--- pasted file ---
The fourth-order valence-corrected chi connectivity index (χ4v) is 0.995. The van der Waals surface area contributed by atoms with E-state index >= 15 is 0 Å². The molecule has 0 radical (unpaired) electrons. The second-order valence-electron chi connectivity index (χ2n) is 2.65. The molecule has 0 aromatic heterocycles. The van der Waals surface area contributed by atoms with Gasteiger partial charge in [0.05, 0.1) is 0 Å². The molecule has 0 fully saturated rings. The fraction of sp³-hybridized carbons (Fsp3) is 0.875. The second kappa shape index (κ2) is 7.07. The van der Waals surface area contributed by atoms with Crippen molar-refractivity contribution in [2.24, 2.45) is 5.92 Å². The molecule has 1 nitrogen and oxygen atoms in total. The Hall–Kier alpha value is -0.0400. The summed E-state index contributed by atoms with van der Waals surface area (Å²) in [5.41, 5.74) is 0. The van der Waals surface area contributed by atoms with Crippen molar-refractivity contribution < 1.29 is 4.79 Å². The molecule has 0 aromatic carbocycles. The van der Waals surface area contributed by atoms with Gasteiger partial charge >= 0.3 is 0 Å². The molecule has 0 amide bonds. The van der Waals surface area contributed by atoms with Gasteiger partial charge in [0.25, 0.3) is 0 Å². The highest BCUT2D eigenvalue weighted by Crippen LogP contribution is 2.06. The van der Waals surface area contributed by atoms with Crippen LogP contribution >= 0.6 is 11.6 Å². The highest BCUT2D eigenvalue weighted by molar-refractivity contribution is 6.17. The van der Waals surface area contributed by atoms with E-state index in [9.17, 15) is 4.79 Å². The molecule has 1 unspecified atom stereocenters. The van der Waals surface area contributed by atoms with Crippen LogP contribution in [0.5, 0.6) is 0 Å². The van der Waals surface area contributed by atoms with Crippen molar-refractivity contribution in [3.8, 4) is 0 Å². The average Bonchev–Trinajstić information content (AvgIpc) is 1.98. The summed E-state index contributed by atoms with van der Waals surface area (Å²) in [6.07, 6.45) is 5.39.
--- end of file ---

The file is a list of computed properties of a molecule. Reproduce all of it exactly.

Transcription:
The fourth-order valence-corrected chi connectivity index (χ4v) is 0.995. The van der Waals surface area contributed by atoms with E-state index >= 15 is 0 Å². The molecule has 0 radical (unpaired) electrons. The second-order valence-electron chi connectivity index (χ2n) is 2.65. The molecule has 0 aromatic heterocycles. The van der Waals surface area contributed by atoms with Gasteiger partial charge in [0.05, 0.1) is 0 Å². The molecule has 0 fully saturated rings. The fraction of sp³-hybridized carbons (Fsp3) is 0.875. The second kappa shape index (κ2) is 7.07. The van der Waals surface area contributed by atoms with Crippen molar-refractivity contribution in [2.24, 2.45) is 5.92 Å². The molecule has 1 nitrogen and oxygen atoms in total. The Hall–Kier alpha value is -0.0400. The summed E-state index contributed by atoms with van der Waals surface area (Å²) in [5.41, 5.74) is 0. The van der Waals surface area contributed by atoms with Crippen molar-refractivity contribution < 1.29 is 4.79 Å². The molecule has 0 aromatic carbocycles. The van der Waals surface area contributed by atoms with Gasteiger partial charge >= 0.3 is 0 Å². The molecule has 0 amide bonds. The van der Waals surface area contributed by atoms with Gasteiger partial charge in [0.25, 0.3) is 0 Å². The highest BCUT2D eigenvalue weighted by Crippen LogP contribution is 2.06. The van der Waals surface area contributed by atoms with Crippen LogP contribution >= 0.6 is 11.6 Å². The highest BCUT2D eigenvalue weighted by molar-refractivity contribution is 6.17. The van der Waals surface area contributed by atoms with E-state index in [9.17, 15) is 4.79 Å². The molecule has 1 unspecified atom stereocenters. The van der Waals surface area contributed by atoms with Crippen LogP contribution in [0.5, 0.6) is 0 Å². The van der Waals surface area contributed by atoms with Crippen molar-refractivity contribution in [3.8, 4) is 0 Å². The average Bonchev–Trinajstić information content (AvgIpc) is 1.98. The summed E-state index contributed by atoms with van der Waals surface area (Å²) in [6.07, 6.45) is 5.39.